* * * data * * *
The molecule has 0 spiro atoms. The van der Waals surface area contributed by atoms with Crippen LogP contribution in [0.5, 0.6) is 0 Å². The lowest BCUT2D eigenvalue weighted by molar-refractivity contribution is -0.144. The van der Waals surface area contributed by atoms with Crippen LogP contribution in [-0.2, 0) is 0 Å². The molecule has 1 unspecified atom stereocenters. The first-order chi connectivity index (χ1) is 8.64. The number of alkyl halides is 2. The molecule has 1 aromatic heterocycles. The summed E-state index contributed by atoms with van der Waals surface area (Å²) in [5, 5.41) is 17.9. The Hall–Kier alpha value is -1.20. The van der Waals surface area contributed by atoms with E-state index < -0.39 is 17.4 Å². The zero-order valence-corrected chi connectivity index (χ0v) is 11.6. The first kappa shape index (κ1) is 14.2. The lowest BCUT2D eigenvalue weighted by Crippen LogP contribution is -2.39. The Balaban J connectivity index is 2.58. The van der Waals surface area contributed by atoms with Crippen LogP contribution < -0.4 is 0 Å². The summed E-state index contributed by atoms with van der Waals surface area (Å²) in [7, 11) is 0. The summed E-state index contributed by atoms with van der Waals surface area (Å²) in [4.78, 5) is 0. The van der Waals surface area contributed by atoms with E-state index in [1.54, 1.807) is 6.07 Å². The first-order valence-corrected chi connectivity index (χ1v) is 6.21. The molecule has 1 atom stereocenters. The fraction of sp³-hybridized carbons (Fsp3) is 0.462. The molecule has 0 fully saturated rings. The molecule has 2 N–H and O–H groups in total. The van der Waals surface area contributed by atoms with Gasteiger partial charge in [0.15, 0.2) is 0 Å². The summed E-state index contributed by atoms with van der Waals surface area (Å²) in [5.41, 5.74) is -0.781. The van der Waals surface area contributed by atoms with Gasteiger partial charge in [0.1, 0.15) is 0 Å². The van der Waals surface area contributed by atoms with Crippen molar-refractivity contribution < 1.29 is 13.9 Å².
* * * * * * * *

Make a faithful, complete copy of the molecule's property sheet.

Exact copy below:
The molecule has 0 spiro atoms. The van der Waals surface area contributed by atoms with Crippen LogP contribution in [0.5, 0.6) is 0 Å². The lowest BCUT2D eigenvalue weighted by molar-refractivity contribution is -0.144. The van der Waals surface area contributed by atoms with Crippen LogP contribution in [-0.2, 0) is 0 Å². The molecule has 1 unspecified atom stereocenters. The first-order chi connectivity index (χ1) is 8.64. The number of alkyl halides is 2. The molecule has 1 aromatic heterocycles. The summed E-state index contributed by atoms with van der Waals surface area (Å²) in [5, 5.41) is 17.9. The Hall–Kier alpha value is -1.20. The van der Waals surface area contributed by atoms with E-state index < -0.39 is 17.4 Å². The zero-order valence-corrected chi connectivity index (χ0v) is 11.6. The first kappa shape index (κ1) is 14.2. The lowest BCUT2D eigenvalue weighted by Crippen LogP contribution is -2.39. The Balaban J connectivity index is 2.58. The van der Waals surface area contributed by atoms with Crippen LogP contribution < -0.4 is 0 Å². The summed E-state index contributed by atoms with van der Waals surface area (Å²) in [7, 11) is 0. The summed E-state index contributed by atoms with van der Waals surface area (Å²) in [4.78, 5) is 0. The van der Waals surface area contributed by atoms with E-state index in [1.54, 1.807) is 6.07 Å². The first-order valence-corrected chi connectivity index (χ1v) is 6.21. The molecule has 1 atom stereocenters. The fraction of sp³-hybridized carbons (Fsp3) is 0.462. The molecule has 0 fully saturated rings. The molecule has 2 N–H and O–H groups in total. The van der Waals surface area contributed by atoms with Gasteiger partial charge in [0.15, 0.2) is 0 Å². The summed E-state index contributed by atoms with van der Waals surface area (Å²) in [5.41, 5.74) is -0.781. The van der Waals surface area contributed by atoms with Gasteiger partial charge in [0.1, 0.15) is 0 Å². The van der Waals surface area contributed by atoms with Crippen molar-refractivity contribution < 1.29 is 13.9 Å².